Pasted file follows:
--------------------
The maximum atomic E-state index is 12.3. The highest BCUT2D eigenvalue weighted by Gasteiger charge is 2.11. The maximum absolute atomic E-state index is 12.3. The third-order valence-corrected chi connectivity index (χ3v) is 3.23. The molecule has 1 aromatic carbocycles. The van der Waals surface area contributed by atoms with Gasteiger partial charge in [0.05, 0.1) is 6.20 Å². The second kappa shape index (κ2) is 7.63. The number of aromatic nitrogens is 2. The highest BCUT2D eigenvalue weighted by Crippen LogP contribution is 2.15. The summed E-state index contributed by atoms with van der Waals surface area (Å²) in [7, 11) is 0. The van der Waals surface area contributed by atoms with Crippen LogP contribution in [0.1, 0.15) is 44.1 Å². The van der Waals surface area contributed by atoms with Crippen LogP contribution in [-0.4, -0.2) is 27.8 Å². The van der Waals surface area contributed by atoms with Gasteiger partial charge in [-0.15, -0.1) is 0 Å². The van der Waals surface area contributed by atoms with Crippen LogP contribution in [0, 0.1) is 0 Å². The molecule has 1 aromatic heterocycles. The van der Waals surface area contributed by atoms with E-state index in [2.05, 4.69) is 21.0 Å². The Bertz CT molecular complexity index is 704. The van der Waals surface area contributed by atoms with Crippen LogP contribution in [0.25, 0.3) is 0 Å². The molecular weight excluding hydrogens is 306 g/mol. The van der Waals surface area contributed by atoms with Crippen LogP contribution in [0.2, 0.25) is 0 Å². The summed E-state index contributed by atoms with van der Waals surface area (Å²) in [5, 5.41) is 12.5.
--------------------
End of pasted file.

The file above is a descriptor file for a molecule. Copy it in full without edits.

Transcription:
The maximum atomic E-state index is 12.3. The highest BCUT2D eigenvalue weighted by Gasteiger charge is 2.11. The maximum absolute atomic E-state index is 12.3. The third-order valence-corrected chi connectivity index (χ3v) is 3.23. The molecule has 1 aromatic carbocycles. The van der Waals surface area contributed by atoms with Gasteiger partial charge in [0.05, 0.1) is 6.20 Å². The second kappa shape index (κ2) is 7.63. The number of aromatic nitrogens is 2. The highest BCUT2D eigenvalue weighted by Crippen LogP contribution is 2.15. The summed E-state index contributed by atoms with van der Waals surface area (Å²) in [7, 11) is 0. The van der Waals surface area contributed by atoms with Crippen LogP contribution in [0.1, 0.15) is 44.1 Å². The van der Waals surface area contributed by atoms with Crippen LogP contribution in [-0.4, -0.2) is 27.8 Å². The van der Waals surface area contributed by atoms with Gasteiger partial charge in [-0.15, -0.1) is 0 Å². The van der Waals surface area contributed by atoms with Crippen LogP contribution in [0, 0.1) is 0 Å². The molecule has 1 aromatic heterocycles. The van der Waals surface area contributed by atoms with E-state index in [2.05, 4.69) is 21.0 Å². The Bertz CT molecular complexity index is 704. The van der Waals surface area contributed by atoms with Crippen LogP contribution in [0.25, 0.3) is 0 Å². The molecular weight excluding hydrogens is 306 g/mol. The van der Waals surface area contributed by atoms with Crippen LogP contribution in [0.2, 0.25) is 0 Å². The summed E-state index contributed by atoms with van der Waals surface area (Å²) in [5, 5.41) is 12.5.